Loneliness is a commonality many of us face, and Heft gives a glimpse into one person’s sad yet ultimately hopeful story.
Not quite A Man Called Ove, but this story begins when widower and homebody Arthur Pepper discovers a charm bracelet he’s never seen before as he is cleaning out his beloved wife’s possessions. The subsequent adventure as he discovers the meaning behind each charm is delightful.
By the author of Room (which is truly an unforgettable book,) The Wonder is a tale about a young English nurse who is called to care for a young girl who has been dubbed a ‘miracle’ as she hasn’t eaten in a long time yet remains alive. Is this a true miracle, a hoax, or something in between? The plot will have you guessing until the end!
A prequel to Practical Magic, this novel is a perfect storm of a fairy tale, real-life drama and historical fiction. It’s interesting to note that Practical Magic is one movie I liked better than the book, so I was skeptical of enjoying this prequel but this book is delightful and eventually ties into the Practical Magic storyline.
I always like to squeeze a young adult novel in when I can, and John Green is usually a sure bet. Turtles All the Way Down gives an inside perspective to a teen suffering from anxiety and OCD, and written in a way where you feel right along with the character. The description of the spiraling is so effective, I found myself with a much deeper understanding of both myself and those who endure serious mental illness.
A heartbreaking novel that “is rendered with such stinging beauty and restrained emotion that despite the anguish taking place on the page, you won’t want it to end.” – From Amazon.com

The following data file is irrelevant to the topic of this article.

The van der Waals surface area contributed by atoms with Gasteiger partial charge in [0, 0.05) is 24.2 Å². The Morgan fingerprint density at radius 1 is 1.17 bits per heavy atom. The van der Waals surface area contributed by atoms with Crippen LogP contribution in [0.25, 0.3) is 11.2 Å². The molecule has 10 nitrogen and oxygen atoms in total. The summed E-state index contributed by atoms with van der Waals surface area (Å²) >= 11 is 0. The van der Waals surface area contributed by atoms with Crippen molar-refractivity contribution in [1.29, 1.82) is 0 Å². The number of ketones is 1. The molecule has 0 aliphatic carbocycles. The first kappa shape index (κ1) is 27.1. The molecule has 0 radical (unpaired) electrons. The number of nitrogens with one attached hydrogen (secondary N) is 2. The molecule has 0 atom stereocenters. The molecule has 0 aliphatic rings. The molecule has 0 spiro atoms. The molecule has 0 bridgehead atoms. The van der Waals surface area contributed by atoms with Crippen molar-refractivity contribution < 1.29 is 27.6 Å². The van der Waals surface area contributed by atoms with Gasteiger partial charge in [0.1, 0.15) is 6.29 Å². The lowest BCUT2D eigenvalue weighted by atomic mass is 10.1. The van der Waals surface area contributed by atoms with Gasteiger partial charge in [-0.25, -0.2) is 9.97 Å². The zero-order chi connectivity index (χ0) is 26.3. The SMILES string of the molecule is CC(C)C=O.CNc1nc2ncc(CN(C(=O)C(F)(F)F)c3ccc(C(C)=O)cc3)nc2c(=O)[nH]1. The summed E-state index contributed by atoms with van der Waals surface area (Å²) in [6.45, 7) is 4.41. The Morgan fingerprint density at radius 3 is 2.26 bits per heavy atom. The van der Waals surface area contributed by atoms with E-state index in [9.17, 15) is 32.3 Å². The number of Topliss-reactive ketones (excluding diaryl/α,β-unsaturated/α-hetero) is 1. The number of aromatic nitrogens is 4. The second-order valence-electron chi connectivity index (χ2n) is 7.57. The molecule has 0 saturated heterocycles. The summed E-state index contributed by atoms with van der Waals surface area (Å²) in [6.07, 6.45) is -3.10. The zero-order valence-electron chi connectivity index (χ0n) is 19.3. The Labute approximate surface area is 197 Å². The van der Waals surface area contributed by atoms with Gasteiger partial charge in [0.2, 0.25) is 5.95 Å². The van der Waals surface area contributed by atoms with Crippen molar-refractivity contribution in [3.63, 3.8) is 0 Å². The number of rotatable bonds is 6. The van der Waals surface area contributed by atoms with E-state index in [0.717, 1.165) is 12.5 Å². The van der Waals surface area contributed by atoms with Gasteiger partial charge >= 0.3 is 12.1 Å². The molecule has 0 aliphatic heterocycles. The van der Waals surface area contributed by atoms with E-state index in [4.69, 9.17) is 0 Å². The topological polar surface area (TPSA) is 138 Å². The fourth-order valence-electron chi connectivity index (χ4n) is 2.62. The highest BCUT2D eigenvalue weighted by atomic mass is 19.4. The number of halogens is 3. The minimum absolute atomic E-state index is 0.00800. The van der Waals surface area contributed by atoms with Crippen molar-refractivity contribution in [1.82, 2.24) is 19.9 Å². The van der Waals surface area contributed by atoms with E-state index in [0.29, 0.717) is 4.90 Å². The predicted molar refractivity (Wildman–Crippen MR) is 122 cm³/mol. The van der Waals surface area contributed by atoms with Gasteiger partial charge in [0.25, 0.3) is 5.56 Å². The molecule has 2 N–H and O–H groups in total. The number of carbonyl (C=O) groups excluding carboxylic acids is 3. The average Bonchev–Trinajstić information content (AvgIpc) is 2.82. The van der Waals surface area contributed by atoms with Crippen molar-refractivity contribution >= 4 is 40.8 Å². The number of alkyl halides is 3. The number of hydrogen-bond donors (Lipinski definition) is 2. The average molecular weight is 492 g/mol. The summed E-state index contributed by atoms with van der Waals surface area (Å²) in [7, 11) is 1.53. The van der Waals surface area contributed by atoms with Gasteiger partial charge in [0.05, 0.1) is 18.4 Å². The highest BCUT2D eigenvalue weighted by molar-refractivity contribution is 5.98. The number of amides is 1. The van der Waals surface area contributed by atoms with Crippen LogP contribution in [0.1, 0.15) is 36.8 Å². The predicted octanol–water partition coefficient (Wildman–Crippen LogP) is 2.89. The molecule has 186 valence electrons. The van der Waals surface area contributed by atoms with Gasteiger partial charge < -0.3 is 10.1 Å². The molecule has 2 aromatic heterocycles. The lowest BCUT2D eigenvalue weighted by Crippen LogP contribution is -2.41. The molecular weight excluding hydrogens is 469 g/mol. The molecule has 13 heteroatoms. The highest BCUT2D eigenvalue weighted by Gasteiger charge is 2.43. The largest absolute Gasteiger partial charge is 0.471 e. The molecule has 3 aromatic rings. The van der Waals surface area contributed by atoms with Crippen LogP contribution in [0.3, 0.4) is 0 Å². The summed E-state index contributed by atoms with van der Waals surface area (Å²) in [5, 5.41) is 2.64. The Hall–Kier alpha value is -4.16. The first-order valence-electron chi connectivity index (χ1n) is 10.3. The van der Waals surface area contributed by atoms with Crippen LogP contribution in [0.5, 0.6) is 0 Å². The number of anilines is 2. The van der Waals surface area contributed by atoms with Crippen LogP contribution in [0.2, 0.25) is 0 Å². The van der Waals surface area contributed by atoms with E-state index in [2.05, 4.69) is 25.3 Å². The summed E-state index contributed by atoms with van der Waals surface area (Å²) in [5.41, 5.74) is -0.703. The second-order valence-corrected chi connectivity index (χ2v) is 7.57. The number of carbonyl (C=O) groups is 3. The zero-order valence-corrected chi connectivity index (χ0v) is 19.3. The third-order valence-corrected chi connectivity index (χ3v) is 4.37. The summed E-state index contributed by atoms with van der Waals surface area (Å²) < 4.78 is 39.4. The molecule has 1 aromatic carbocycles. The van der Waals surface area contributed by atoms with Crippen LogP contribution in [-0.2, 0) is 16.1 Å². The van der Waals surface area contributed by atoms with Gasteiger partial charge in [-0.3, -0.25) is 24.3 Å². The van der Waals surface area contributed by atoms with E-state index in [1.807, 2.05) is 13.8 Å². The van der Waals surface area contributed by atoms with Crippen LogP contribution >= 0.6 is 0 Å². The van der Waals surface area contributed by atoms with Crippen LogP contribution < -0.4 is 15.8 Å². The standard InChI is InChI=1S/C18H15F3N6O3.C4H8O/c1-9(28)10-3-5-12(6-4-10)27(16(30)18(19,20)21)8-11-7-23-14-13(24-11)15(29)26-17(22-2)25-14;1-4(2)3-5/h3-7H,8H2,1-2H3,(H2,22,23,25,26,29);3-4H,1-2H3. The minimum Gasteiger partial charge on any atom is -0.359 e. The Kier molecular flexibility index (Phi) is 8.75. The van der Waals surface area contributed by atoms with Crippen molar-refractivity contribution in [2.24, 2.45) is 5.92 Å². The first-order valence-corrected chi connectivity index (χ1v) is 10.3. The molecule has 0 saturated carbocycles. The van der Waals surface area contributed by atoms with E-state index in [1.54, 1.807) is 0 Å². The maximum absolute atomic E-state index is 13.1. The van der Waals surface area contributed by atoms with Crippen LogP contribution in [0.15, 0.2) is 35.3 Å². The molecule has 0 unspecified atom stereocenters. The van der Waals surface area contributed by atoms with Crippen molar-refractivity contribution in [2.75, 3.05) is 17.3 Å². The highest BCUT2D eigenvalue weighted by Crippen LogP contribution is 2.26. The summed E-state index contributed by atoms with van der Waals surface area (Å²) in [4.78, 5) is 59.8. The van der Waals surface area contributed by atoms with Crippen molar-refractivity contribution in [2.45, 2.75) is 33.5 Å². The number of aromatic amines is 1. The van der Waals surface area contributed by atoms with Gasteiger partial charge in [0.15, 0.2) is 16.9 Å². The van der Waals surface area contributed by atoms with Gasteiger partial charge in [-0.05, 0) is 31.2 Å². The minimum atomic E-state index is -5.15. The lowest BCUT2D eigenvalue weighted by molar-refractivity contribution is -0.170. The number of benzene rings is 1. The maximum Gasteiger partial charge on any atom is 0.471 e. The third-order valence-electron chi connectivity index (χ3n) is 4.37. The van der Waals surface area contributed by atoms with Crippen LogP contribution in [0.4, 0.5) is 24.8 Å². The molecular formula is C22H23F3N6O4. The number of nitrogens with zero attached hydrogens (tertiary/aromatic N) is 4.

A laugh-out-loud novel full of eccentric characters that move this book along quickly, making it a fun read from beginning to end.
Fredrik Backman has a talent for writing about heavy topics in a lighter way. This, however, is not one of those books. In an age of institutional scandal revolving around protecting sports empires at any cost– even at the college and high school level– as evidenced by recent news, this book rings true even when you think these things can’t really happen. A profound, gut-wrenching tale of courage.
Reese says it best: “To say I love this book is an understatement. It’s a deep psychological mystery about the power of motherhood, the intensity of teenage love, and the danger of perfection. It moved me to tears.” – Reese Witherspoon
Read The Book Before Seeing the Movie
Soon to be a major motion picture starring Leonardo DiCaprio, this is a true story about the origins of the Mafia in America (and the heroic efforts to stop it.)
When an eccentric and brilliant matriarch goes missing, her daughter Bee sets out on a quest to find her in this witty novel. PSSST: This story is about to hit the big screen starring Cate Blanchett.
Soon to be a on the big screen, the plot revolves around a moral dilemma when an African American nurse is charged with a crime after attempting to save the life of a newborn. This story examines the role of race in today’s society, and doesn’t offer easy answers but does offer a gripping page-turner you will be unable to put down.
If you liked the movie, you will LOVE the book. It’s not new this year obviously, but put this on your list for an entertaining, laugh-out-loud book set among the backdrop of scientific possibility.
This is one of the few books you will want to read slowly, not because it’s difficult to read but simply to savor the characters; you won’t want to say goodbye when the book ends. With over 36,300 reviews (mostly 5 stars) on Amazon, this is a story of love and strength during WWII that should not be missed. Read it before the movie comes out!